Usually, when your application wants to access the Kubernetes service, you use the built-in DNS discovery service and just give your application the name of the service. However, you can create a service under the same name in several namespaces, which is invalid.
Fortunately, this is easily circumvented by using the expanded form of the DNS address. Services at Kubernetes expose their endpoints using a common DNS pattern. It looks something like this:
Typically, you just need a service name, and DNS will automatically determine the full address.
However, if you need to access the service in a different namespace, just use the service name plus the namespace name:
For example, if you want to connect to a service database in a test namespace, you can use the database address database.test
If you want to connect to the service database in the prod namespace, you use database.prod.
If you really want to isolate and restrict access to the namespace, Kubernetes allows you to do this using Kubernetes Network Policies. I will talk about this in the next series.
I am often asked how many namespaces need to be created and for what purposes? What is a managed piece of data?
If you create too many namespaces, they just get in your way. If there are too few of them, you will lose all the advantages of such a solution. I think that there are four main stages that each company goes through in the process of creating its own organizational structure. Depending on the stage of development at which your project or company is located, you can adopt the appropriate strategy for creating a namespace.
Imagine that you are part of a small team that works on the development of 5-10 microservices and you can easily assemble all the developers in one room. In this situation, it makes sense to run all prod services in the default namespace. Of course, for greater scope of action, you can use 2 namespaces – separately for prod and dev. And most likely, you are testing your development on a local computer using something like Minikube.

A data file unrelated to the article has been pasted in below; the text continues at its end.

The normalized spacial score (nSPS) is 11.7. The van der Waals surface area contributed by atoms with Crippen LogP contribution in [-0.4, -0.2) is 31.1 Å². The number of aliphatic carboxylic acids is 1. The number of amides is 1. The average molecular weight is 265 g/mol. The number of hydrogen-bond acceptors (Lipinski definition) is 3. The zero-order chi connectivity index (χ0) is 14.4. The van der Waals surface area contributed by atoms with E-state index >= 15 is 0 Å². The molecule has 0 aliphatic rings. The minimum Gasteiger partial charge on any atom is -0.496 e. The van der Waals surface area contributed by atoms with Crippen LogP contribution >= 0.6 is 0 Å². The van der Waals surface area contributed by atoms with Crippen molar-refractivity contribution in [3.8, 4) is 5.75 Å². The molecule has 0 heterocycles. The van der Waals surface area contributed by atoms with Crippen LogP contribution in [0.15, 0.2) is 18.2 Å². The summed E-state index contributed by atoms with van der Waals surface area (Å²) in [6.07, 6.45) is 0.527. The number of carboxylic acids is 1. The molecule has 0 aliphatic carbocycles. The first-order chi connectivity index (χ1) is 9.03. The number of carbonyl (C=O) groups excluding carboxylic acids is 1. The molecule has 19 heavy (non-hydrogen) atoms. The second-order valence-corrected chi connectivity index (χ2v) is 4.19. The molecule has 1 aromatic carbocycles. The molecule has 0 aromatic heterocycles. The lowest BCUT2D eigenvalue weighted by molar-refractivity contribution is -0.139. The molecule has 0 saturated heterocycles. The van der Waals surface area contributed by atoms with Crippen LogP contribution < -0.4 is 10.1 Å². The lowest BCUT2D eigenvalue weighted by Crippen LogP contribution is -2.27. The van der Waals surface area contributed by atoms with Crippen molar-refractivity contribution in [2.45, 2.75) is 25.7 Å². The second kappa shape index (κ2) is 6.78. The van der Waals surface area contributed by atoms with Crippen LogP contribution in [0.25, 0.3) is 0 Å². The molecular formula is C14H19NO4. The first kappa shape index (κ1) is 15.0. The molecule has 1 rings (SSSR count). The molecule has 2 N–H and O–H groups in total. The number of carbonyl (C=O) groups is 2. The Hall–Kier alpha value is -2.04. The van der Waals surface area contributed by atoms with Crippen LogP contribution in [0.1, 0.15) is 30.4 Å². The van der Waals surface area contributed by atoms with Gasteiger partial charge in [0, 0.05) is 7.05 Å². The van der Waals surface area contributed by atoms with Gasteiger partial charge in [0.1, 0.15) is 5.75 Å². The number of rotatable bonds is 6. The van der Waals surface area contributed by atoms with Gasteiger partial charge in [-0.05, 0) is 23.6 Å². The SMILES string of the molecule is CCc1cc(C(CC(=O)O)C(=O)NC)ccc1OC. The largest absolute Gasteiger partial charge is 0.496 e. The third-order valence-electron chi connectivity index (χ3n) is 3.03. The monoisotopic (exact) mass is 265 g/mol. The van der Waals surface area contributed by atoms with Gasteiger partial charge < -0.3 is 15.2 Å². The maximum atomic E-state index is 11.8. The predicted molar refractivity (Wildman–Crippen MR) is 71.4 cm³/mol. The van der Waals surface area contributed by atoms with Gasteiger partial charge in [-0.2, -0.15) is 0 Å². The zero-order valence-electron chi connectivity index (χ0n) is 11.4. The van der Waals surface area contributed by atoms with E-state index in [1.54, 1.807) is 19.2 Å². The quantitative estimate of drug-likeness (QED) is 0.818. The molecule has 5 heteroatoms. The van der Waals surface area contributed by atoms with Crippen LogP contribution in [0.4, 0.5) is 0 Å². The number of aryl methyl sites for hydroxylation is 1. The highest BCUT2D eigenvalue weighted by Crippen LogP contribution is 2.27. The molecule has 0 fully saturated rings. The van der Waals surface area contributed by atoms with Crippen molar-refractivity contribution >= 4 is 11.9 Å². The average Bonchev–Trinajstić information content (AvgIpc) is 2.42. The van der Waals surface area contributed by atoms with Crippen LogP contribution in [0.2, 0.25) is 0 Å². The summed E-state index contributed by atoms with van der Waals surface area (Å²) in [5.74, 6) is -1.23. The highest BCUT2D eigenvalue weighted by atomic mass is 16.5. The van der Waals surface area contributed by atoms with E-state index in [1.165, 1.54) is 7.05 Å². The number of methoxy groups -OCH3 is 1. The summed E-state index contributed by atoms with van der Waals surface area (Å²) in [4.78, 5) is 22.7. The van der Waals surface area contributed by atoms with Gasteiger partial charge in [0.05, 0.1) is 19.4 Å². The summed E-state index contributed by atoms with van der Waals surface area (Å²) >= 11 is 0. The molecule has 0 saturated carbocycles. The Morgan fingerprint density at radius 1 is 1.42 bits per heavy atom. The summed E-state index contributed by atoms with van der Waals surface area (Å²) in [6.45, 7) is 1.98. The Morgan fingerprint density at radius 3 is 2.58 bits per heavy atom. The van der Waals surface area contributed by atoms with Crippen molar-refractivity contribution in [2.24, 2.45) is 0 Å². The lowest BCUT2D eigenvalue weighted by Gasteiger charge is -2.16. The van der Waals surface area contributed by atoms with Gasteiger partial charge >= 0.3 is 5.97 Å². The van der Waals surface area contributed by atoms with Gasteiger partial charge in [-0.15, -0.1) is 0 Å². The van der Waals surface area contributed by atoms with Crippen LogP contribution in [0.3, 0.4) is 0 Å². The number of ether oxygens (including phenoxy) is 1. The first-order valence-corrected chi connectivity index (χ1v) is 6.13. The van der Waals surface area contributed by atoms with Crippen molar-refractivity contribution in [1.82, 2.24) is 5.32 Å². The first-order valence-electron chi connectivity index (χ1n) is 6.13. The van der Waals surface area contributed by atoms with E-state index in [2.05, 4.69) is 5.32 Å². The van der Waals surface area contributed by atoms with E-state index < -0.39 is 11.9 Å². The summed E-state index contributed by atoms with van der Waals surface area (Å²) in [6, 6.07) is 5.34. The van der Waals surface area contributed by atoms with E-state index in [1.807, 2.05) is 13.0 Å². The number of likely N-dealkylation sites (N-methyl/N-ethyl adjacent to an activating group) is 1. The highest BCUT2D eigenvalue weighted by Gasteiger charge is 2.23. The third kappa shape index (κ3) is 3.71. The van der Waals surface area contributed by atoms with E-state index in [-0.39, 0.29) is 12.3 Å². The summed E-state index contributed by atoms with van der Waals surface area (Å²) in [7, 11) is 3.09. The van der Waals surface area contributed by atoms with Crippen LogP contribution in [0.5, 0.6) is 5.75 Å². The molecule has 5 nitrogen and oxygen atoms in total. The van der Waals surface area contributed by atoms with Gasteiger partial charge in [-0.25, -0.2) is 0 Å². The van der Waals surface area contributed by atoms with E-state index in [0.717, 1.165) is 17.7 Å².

Suppose the conditions have changed and now you have a rapidly growing team that is simultaneously working on more than 10 microservices. There comes a time when you need to use multiple clusters or namespaces, separately for prod and dev. You can split a team into several subgroups so that each of them has its own microservices and each of these teams can choose its own namespace to facilitate the process of managing the development and release of software.
As each team member gets an idea of how the system as a whole works, coordinating each change with all other developers becomes more and more difficult. Trying to spin a full stack on your local computer is getting harder every day.
In large companies, developers do not know at all who exactly is working on what. Teams communicate using service contracts or use Service mesh technology, which adds an abstraction layer over the network, such as the Istio configuration tool. Attempting to run the entire stack locally is simply not possible. I highly recommend using a continuous delivery (CD) platform like Spinnaker on Kubernetes. So, the moment comes when each team definitely needs its own namespace. Each command can even select multiple namespaces for the dev environment and the prod environment.
Finally, there are large entrepreneurial companies in which one development group is not even aware of the existence of other groups. Such a company can generally hire third-party developers who interact with through well-documented APIs. In each such group there are several teams and several microservices. In this case, you must use all the tools that I mentioned earlier.
Programmers should not deploy services manually and should not have access to namespaces that do not concern them. At this stage, it is advisable to have several clusters to reduce the “explosion radius” of poorly configured applications, to simplify billing and resource management processes.
Thus, using your organization’s namespaces correctly makes Kubernetes more manageable, manageable, secure, and flexible.
To be continued very soon …